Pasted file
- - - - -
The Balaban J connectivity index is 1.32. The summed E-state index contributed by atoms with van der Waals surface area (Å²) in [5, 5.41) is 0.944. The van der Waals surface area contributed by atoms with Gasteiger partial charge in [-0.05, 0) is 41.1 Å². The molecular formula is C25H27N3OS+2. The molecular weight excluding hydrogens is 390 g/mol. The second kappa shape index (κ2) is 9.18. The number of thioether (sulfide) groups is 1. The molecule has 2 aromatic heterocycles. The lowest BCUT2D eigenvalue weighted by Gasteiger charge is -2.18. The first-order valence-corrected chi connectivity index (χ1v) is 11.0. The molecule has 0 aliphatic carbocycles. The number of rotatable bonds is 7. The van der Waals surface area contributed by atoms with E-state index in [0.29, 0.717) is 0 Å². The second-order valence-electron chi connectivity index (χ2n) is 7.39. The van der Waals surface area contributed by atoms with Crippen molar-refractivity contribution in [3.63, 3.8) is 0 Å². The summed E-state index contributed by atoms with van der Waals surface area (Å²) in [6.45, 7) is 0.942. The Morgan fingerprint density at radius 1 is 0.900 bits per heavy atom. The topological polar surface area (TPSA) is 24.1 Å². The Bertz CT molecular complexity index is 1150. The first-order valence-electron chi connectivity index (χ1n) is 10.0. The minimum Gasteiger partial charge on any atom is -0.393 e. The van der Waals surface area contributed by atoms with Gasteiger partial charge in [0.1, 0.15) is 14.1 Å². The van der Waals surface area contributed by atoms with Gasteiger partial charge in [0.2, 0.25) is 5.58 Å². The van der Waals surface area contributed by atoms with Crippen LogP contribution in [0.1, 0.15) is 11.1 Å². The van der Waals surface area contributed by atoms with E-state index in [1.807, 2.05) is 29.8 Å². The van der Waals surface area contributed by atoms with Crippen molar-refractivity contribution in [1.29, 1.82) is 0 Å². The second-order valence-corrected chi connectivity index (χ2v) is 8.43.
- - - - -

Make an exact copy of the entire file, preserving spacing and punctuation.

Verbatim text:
The Balaban J connectivity index is 1.32. The summed E-state index contributed by atoms with van der Waals surface area (Å²) in [5, 5.41) is 0.944. The van der Waals surface area contributed by atoms with Gasteiger partial charge in [-0.05, 0) is 41.1 Å². The molecular formula is C25H27N3OS+2. The molecular weight excluding hydrogens is 390 g/mol. The second kappa shape index (κ2) is 9.18. The number of thioether (sulfide) groups is 1. The molecule has 2 aromatic heterocycles. The lowest BCUT2D eigenvalue weighted by Gasteiger charge is -2.18. The first-order valence-corrected chi connectivity index (χ1v) is 11.0. The molecule has 0 aliphatic carbocycles. The number of rotatable bonds is 7. The van der Waals surface area contributed by atoms with E-state index in [0.29, 0.717) is 0 Å². The second-order valence-electron chi connectivity index (χ2n) is 7.39. The van der Waals surface area contributed by atoms with Crippen molar-refractivity contribution in [3.63, 3.8) is 0 Å². The summed E-state index contributed by atoms with van der Waals surface area (Å²) in [6.45, 7) is 0.942. The Morgan fingerprint density at radius 1 is 0.900 bits per heavy atom. The topological polar surface area (TPSA) is 24.1 Å². The Bertz CT molecular complexity index is 1150. The first-order valence-electron chi connectivity index (χ1n) is 10.0. The minimum Gasteiger partial charge on any atom is -0.393 e. The van der Waals surface area contributed by atoms with Gasteiger partial charge in [0.1, 0.15) is 14.1 Å². The van der Waals surface area contributed by atoms with Gasteiger partial charge in [0.2, 0.25) is 5.58 Å². The van der Waals surface area contributed by atoms with Crippen LogP contribution in [0.1, 0.15) is 11.1 Å². The van der Waals surface area contributed by atoms with E-state index in [1.807, 2.05) is 29.8 Å². The van der Waals surface area contributed by atoms with Crippen molar-refractivity contribution in [1.29, 1.82) is 0 Å². The second-order valence-corrected chi connectivity index (χ2v) is 8.43.